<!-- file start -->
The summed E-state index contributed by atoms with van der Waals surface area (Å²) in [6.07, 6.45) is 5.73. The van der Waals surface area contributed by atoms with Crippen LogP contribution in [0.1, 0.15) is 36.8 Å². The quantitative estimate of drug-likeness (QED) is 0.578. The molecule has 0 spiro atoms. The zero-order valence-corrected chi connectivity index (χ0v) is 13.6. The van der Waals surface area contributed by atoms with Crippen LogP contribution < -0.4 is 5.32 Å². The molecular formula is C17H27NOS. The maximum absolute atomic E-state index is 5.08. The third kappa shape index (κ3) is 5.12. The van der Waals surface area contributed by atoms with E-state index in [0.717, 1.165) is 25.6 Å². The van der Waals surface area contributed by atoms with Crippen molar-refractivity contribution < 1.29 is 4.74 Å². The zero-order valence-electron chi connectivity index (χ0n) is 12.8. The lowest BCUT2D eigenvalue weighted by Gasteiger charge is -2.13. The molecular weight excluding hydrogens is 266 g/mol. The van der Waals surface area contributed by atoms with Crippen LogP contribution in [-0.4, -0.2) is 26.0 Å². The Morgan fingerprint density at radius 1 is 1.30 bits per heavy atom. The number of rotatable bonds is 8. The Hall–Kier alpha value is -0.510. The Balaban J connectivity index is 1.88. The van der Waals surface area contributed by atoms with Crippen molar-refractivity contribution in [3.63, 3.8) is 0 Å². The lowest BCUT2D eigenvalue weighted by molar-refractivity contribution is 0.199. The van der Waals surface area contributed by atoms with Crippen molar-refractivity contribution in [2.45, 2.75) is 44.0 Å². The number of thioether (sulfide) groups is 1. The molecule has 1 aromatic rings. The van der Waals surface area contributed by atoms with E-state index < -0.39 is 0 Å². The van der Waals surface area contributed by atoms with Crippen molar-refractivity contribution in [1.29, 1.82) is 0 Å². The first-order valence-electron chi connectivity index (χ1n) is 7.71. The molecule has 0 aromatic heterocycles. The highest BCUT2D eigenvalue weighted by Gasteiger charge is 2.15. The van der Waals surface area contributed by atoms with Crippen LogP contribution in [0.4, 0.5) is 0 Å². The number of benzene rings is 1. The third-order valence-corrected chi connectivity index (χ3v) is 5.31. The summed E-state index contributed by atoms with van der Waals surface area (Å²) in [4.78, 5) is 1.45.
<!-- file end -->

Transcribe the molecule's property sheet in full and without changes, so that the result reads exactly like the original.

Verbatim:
The summed E-state index contributed by atoms with van der Waals surface area (Å²) in [6.07, 6.45) is 5.73. The van der Waals surface area contributed by atoms with Crippen LogP contribution in [0.1, 0.15) is 36.8 Å². The quantitative estimate of drug-likeness (QED) is 0.578. The molecule has 0 spiro atoms. The zero-order valence-corrected chi connectivity index (χ0v) is 13.6. The van der Waals surface area contributed by atoms with Crippen LogP contribution < -0.4 is 5.32 Å². The molecular formula is C17H27NOS. The maximum absolute atomic E-state index is 5.08. The third kappa shape index (κ3) is 5.12. The van der Waals surface area contributed by atoms with E-state index in [0.717, 1.165) is 25.6 Å². The van der Waals surface area contributed by atoms with Crippen molar-refractivity contribution < 1.29 is 4.74 Å². The zero-order valence-electron chi connectivity index (χ0n) is 12.8. The lowest BCUT2D eigenvalue weighted by Gasteiger charge is -2.13. The molecular weight excluding hydrogens is 266 g/mol. The van der Waals surface area contributed by atoms with Crippen LogP contribution in [-0.4, -0.2) is 26.0 Å². The Morgan fingerprint density at radius 1 is 1.30 bits per heavy atom. The number of rotatable bonds is 8. The Hall–Kier alpha value is -0.510. The Balaban J connectivity index is 1.88. The van der Waals surface area contributed by atoms with Crippen molar-refractivity contribution in [3.63, 3.8) is 0 Å². The lowest BCUT2D eigenvalue weighted by molar-refractivity contribution is 0.199. The van der Waals surface area contributed by atoms with Crippen molar-refractivity contribution in [2.45, 2.75) is 44.0 Å². The number of thioether (sulfide) groups is 1. The molecule has 1 aromatic rings. The van der Waals surface area contributed by atoms with E-state index < -0.39 is 0 Å². The van der Waals surface area contributed by atoms with Crippen molar-refractivity contribution in [1.29, 1.82) is 0 Å². The first-order valence-electron chi connectivity index (χ1n) is 7.71. The molecule has 0 aromatic heterocycles. The highest BCUT2D eigenvalue weighted by Gasteiger charge is 2.15. The van der Waals surface area contributed by atoms with Crippen LogP contribution in [0.4, 0.5) is 0 Å². The number of benzene rings is 1. The third-order valence-corrected chi connectivity index (χ3v) is 5.31. The summed E-state index contributed by atoms with van der Waals surface area (Å²) in [4.78, 5) is 1.45.